So far, so stupid. But it gets far worse. Grayson fires a missile in a public highway with cars coming in the opposite direction!!! He doesn’t use a grapple or an electro-magnetic pulse to disable the Toad’s car – he fires a MISSILE! And what happens? Toad’s jalopy only just misses one other car which seems to be out of control itself. This is INSANE, and just incredibly dangerous.

    To be continued:-

  11. Smitty- part 2!

    Now, again you might say that this is evidence that Dick is full of bravado and doesn’t know when to play Batman and when not. Ignoring his 15 years of experience on the job, there’s the fact that the narrative gives no censure of his action at all. The narrative celebrates it! It’s fun, it’s wacky! There’s nothing at all to show us that this was anything but Wham! Pow!” Fantastic! He’s not learning on the job, he’s learnt, apparently!

    Oh, well, That’s just one scene among so many. But when torture is thrown into the mix and its not given a context either, then joyful spectacle becomes something quite else. (I won’t repeat the argument above about torture in detail.)

    I agree that Batman isn’t nice, and that criminals must fear him. But when torture becomes funny and slips free of its meaning, that’s not establishing Batman as a bad-ass; that’s establishing him as a beast. And we can think of a thousand ways for him to scare criminals that don’t do that.

    It’s not that I want whitebread superheroes. You know that, of course. But where violence is shown, I want it to be discussed. Where torture is used, torture must be the topic at hand and it must be treated very seriously indeed.

    My absolute best to you, Smitty. I didn’t want to write this last night when I was exhausted. You deserve better than a blearly eyed reply and I hope this is a little better than that. My best to you and may your day be splendid!

  12. Hello Mike – I hope you’re keeping exceedingly well.

    Reading your comment and that of Smitty’s too has really helped me clarify where I stand on matters such as torture. I realise more clearly now that it usually isn’t the violence that I object to, but the fact that it’s used as nothing but entertainment. And the worse the violence, the more its form trespasses into serious real-world concerns, the more it demands to be discussed rather than thrown around as a cheap thrill. And though I certainly don’t want “PTSD Recovery Monthly”, you’re right that these things need dealing with. (Actually, if things ever did result in a market which could support PTSD Recovery Monthly, I’d buy it just as evidence that I really was THAT out of touch with the world.)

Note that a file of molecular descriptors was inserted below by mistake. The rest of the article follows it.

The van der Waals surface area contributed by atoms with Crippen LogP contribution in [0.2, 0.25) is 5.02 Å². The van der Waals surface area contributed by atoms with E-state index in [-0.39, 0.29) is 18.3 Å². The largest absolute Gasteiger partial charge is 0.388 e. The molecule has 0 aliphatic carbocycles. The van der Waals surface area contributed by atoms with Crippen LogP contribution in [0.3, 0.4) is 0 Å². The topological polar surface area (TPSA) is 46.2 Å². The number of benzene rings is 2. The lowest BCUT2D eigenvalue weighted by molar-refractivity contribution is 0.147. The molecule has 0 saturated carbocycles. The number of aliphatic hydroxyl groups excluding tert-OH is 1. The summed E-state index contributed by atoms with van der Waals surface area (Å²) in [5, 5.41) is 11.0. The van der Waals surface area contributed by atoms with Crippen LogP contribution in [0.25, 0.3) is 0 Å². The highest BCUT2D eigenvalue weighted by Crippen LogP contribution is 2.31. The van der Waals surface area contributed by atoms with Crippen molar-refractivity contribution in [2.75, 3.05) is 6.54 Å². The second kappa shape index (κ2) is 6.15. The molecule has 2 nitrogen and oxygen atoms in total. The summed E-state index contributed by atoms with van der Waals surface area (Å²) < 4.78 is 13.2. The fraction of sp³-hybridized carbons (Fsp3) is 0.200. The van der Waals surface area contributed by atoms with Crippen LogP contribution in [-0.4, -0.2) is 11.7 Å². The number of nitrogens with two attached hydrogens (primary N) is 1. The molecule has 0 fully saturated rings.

The truth of torture which you discuss is worrying self-evident. There’s been a huge amount of research and torture of the film-thrill variety just doesn’t work very well, and often not at all. Oh course, there are forms of torture which are more efficient than others, but individual and situational variables so affect them that the validity of torture’s results is always doubtful. It’s just not, as so much of the media would have us believe, a question of hitting folks until they cave. But the media keeps saying it’s so and some of the public, if the political debate over torture in the past few years is to be trusted, clearly know nothing about the facts.

    Beyond the examples already discussed on this blog, in the comments and so on, I can’t think of any other examples to the ones you mention, though I’ll bet several come to mind the minute I post. (I bet they did for you too.) But, yes, the fact we’re trying to remember these examples shows that it’s a matter of exceptions and not rules. What a shame that is, for without launching PTSD Recovery Mag, there’s a great deal of interesting material in that land between normal functioning and stress disorder.

    Oh! An example comes to mind. The Peter Parker of the Ultimate Universe is clearly suffering from PTSD after “Ultimatum” in the new Spider-Man comic between at least issues 1 to 6. Does what Magneto did and what Peter faced during the attack on him count as torture? Mmmm ... maybe my example isn't as precise as I thought it was about 3 sentences ago ....

  13. Mr. Colsmi,

    As a recent visitor to your site, I've enjoyed your posts. But this one gave me pause...

    In the 'real world' as one might say, I'm all with you. However, DC Comics is not the real world. I say this because we can agree on that certain principles are sacrosanct when it comes to fiction, the most important being here that "Batman does not kill. Ever." It's one of the most important things about the character (at least the modern version past his first year when he was more Punisher-esque).

    I think you need to deal with this because of the 'type' of torture being engaged in here: psychological fear based torture. That has always been Batman's stock in trade, is the main component of being 'Batman' - scaring the willies out of criminals. One might argue that this is fear for the sake of keeping the streets clean - so does that count as torture? Do you need to be seeking information or want to punish a particular individual for it be counted so? I don't know the answer there.